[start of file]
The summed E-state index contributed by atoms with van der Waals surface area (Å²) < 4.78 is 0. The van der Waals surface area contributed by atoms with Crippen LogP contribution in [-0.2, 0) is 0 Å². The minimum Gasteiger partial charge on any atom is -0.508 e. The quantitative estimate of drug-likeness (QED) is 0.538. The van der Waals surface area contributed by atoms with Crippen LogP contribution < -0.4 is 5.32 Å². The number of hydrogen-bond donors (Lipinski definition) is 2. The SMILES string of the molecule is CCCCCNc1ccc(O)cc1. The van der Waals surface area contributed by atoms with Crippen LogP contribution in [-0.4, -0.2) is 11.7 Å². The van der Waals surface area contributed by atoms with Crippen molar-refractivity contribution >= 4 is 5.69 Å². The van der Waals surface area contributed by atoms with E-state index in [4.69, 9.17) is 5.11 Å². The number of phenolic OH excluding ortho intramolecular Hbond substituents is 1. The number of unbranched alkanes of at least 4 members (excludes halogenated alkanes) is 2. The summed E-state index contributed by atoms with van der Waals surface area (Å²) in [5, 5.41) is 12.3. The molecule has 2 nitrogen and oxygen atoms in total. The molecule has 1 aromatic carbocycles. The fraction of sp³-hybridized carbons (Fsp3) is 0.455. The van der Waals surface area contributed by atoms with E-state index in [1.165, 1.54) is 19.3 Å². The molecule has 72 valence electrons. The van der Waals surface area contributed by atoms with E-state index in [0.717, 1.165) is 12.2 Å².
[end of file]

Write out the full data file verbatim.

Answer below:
The summed E-state index contributed by atoms with van der Waals surface area (Å²) < 4.78 is 0. The van der Waals surface area contributed by atoms with Crippen LogP contribution in [-0.2, 0) is 0 Å². The minimum Gasteiger partial charge on any atom is -0.508 e. The quantitative estimate of drug-likeness (QED) is 0.538. The van der Waals surface area contributed by atoms with Crippen LogP contribution < -0.4 is 5.32 Å². The number of hydrogen-bond donors (Lipinski definition) is 2. The SMILES string of the molecule is CCCCCNc1ccc(O)cc1. The van der Waals surface area contributed by atoms with Crippen LogP contribution in [-0.4, -0.2) is 11.7 Å². The van der Waals surface area contributed by atoms with Crippen molar-refractivity contribution >= 4 is 5.69 Å². The van der Waals surface area contributed by atoms with E-state index in [4.69, 9.17) is 5.11 Å². The number of phenolic OH excluding ortho intramolecular Hbond substituents is 1. The number of unbranched alkanes of at least 4 members (excludes halogenated alkanes) is 2. The summed E-state index contributed by atoms with van der Waals surface area (Å²) in [5, 5.41) is 12.3. The molecule has 2 nitrogen and oxygen atoms in total. The molecule has 1 aromatic carbocycles. The fraction of sp³-hybridized carbons (Fsp3) is 0.455. The van der Waals surface area contributed by atoms with E-state index in [1.165, 1.54) is 19.3 Å². The molecule has 72 valence electrons. The van der Waals surface area contributed by atoms with E-state index in [0.717, 1.165) is 12.2 Å².